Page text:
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Some Things I Think I Know
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Some people have been talking about things they've learned about writing, or the writing business. I'll join in with a few observations, in no particular order.

1. You can't please everybody, so you'd better please yourself.

2. Some other writers have processes that will seem utterly alien, even counter-productive, to you, but it doesn't mean their processes are wrong, and telling them they're wrong probably isn't a good idea.

3. You never know what's going to connect with the most readers. Your favorite story might not impress anybody, while something you consider minor gets reprinted and widely praised.

4. Awards are nice, and being in "Best Of" anthologies is nice, but you better not let that shit go to your head.

5. Even good writers write bad stories sometimes.

6. There is nothing wrong with writing as a hobby.

6a. But if you want your writing to be a business, and not a hobby, you need to treat it like a business. You can't provide hobby-level input and expect professional business level-output. (Some people manage to do just that, of course, but they're exceptions.)

7. Every new level of success brings with it a whole new set of potential neuroses.

8. A lot of readers seem to value compelling characters and an interesting voice over a cracking-good plot.

9. Once you get beyond the basic competencies (spelling, grammar, fundamental structure, etc.), the quality of a story is almost entirely subjective. One reader's favorite book will be another's most hated -- or, worse, will leave them indifferent.

10. The vast majority of stories by competent working writers are not bad -- they are merely boring. They are boring because they lack a compelling voice, or compelling characters, or because they cover territory that other, better writers covered thoroughly long ago. Try to think laterally. Try to find the unique thing you can provide that no one else can. (This isn't the same as trying to shock or write surprise endings.)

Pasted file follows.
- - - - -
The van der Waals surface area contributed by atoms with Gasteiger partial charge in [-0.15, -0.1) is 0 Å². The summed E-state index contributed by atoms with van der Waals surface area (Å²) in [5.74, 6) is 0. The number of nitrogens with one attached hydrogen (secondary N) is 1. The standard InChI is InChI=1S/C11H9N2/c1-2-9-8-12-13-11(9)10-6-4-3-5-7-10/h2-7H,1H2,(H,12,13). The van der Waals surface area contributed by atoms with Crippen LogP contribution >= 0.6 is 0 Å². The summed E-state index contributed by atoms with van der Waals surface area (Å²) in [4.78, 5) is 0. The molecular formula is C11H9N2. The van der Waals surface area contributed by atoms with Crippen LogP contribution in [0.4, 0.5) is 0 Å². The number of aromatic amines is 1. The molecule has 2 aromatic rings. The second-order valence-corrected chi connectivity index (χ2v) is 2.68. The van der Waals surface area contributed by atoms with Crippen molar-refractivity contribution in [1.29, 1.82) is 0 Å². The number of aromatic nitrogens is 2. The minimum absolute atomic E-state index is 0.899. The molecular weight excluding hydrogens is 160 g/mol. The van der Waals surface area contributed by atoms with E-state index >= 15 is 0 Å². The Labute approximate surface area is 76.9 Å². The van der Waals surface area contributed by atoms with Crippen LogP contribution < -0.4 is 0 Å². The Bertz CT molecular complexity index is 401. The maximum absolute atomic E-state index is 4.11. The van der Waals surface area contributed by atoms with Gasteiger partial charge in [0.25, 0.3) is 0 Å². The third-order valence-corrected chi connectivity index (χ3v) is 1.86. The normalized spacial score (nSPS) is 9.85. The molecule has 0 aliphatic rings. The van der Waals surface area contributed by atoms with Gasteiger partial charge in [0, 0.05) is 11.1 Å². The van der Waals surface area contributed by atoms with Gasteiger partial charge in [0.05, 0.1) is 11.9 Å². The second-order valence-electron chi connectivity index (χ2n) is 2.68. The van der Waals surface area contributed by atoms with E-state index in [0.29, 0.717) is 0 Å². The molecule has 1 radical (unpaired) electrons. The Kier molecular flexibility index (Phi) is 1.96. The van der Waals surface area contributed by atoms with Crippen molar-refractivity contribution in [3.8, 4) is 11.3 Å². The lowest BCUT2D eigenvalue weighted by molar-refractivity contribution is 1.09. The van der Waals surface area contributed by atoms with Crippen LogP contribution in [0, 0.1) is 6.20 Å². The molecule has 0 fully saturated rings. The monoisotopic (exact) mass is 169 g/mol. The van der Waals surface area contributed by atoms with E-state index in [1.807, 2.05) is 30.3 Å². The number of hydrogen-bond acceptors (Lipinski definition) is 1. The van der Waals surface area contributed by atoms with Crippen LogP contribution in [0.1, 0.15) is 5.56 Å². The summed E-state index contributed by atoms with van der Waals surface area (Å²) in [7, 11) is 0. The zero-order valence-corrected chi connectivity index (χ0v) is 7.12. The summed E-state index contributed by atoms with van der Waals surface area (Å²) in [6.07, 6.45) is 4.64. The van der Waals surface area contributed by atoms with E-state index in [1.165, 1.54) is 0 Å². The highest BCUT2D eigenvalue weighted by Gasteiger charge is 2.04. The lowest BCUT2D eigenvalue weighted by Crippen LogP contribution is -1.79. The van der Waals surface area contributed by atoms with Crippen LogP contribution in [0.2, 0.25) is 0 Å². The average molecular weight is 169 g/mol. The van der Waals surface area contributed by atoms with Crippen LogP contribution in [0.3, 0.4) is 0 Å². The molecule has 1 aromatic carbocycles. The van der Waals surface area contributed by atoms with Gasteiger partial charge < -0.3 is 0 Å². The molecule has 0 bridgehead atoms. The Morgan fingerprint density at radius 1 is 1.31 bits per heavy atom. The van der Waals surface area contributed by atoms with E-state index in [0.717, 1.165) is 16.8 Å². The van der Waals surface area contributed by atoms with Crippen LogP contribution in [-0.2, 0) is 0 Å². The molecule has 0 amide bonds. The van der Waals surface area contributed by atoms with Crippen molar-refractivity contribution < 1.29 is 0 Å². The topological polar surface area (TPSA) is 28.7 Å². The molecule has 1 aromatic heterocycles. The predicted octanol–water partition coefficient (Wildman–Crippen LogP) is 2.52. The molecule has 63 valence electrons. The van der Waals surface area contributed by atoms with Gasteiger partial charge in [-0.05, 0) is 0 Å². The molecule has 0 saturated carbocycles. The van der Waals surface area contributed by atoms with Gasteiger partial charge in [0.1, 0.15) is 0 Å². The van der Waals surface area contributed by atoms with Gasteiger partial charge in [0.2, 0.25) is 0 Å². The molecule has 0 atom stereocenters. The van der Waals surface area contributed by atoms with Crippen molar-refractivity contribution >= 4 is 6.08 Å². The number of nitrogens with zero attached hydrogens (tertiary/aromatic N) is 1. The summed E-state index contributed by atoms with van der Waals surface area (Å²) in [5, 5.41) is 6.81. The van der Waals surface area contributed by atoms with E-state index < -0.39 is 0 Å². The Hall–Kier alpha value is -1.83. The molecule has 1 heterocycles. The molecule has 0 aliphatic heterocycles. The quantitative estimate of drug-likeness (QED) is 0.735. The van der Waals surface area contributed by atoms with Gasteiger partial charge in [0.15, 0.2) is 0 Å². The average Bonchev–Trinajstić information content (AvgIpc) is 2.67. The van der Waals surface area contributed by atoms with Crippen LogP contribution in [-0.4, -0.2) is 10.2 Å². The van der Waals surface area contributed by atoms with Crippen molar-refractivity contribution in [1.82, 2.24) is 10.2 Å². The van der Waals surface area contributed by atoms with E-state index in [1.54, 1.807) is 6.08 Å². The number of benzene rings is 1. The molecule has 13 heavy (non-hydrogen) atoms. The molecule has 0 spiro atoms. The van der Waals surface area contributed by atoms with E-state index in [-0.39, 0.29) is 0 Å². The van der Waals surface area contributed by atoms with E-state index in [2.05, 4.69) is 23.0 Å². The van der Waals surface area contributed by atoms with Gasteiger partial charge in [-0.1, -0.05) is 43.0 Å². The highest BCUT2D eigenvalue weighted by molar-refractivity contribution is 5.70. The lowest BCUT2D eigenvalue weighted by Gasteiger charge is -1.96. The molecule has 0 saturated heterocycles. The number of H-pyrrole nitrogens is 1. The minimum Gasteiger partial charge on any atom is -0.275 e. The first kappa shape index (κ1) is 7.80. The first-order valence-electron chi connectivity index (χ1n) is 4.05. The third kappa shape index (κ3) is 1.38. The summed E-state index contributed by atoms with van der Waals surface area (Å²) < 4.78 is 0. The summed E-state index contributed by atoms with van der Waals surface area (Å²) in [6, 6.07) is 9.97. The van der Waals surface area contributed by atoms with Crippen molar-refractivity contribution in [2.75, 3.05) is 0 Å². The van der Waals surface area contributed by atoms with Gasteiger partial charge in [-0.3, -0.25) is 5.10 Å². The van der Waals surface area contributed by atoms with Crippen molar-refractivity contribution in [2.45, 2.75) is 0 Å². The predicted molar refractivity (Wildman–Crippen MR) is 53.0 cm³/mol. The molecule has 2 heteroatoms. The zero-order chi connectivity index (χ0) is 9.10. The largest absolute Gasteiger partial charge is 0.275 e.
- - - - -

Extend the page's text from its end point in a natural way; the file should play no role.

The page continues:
11. If you write a lot of stories, you probably have a better chance of writing some good ones, but not if you write the same damn stories over and over and over again.

12. The best path for you to find commercial success may not run parallel to the best path for artistic growth/satisfaction. You have to decide how much you're willing to shift one path for the sake of the other.

13. If you work in the SF/fantasy field, you'll be doing business, and spending time socially, with a lot of the same people for years and years and years. So be careful about being too big of an asshole, and be prepared to deal with the consequences of the friends, enemies, and ex-lovers you make.

14. Comedy is harder to write than tragedy, but it can slip inside a reader's defenses and deliver a powerful payload they don't expect.

15. You can be talented, and hard-working, and pour your guts out on the page, and give it your all, and be successful artistically, and still fail commercially. Nobody owes you anything, so you have to love the work for its own sake.



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